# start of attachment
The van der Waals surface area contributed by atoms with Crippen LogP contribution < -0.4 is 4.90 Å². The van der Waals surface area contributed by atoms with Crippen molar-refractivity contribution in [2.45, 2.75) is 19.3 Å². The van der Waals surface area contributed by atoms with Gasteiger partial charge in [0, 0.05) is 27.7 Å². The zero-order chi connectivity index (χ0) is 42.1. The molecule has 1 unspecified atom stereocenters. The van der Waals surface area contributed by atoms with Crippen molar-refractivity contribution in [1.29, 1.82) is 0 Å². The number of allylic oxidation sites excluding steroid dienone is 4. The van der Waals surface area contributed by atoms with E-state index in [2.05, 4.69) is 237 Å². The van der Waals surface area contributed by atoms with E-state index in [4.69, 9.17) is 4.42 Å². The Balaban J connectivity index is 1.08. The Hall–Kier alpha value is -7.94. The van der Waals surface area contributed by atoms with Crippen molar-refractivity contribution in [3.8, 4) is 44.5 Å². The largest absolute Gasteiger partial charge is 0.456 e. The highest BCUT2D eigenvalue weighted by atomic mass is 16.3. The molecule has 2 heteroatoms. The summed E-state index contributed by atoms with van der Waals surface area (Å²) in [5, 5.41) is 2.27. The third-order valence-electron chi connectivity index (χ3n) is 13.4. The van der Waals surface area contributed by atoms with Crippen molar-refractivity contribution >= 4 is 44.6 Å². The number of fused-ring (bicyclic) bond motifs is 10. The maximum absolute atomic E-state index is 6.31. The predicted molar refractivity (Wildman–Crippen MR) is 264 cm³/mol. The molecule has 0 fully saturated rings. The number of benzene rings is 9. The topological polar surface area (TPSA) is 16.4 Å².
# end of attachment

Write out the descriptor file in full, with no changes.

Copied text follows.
The van der Waals surface area contributed by atoms with Crippen LogP contribution < -0.4 is 4.90 Å². The van der Waals surface area contributed by atoms with Crippen molar-refractivity contribution in [2.45, 2.75) is 19.3 Å². The van der Waals surface area contributed by atoms with Gasteiger partial charge in [0, 0.05) is 27.7 Å². The zero-order chi connectivity index (χ0) is 42.1. The molecule has 1 unspecified atom stereocenters. The van der Waals surface area contributed by atoms with Crippen molar-refractivity contribution in [1.29, 1.82) is 0 Å². The number of allylic oxidation sites excluding steroid dienone is 4. The van der Waals surface area contributed by atoms with E-state index in [2.05, 4.69) is 237 Å². The van der Waals surface area contributed by atoms with E-state index in [4.69, 9.17) is 4.42 Å². The Balaban J connectivity index is 1.08. The Hall–Kier alpha value is -7.94. The van der Waals surface area contributed by atoms with Crippen molar-refractivity contribution in [3.8, 4) is 44.5 Å². The largest absolute Gasteiger partial charge is 0.456 e. The highest BCUT2D eigenvalue weighted by atomic mass is 16.3. The molecule has 2 heteroatoms. The summed E-state index contributed by atoms with van der Waals surface area (Å²) in [5, 5.41) is 2.27. The third-order valence-electron chi connectivity index (χ3n) is 13.4. The van der Waals surface area contributed by atoms with Crippen molar-refractivity contribution >= 4 is 44.6 Å². The number of fused-ring (bicyclic) bond motifs is 10. The maximum absolute atomic E-state index is 6.31. The predicted molar refractivity (Wildman–Crippen MR) is 264 cm³/mol. The molecule has 0 fully saturated rings. The number of benzene rings is 9. The topological polar surface area (TPSA) is 16.4 Å².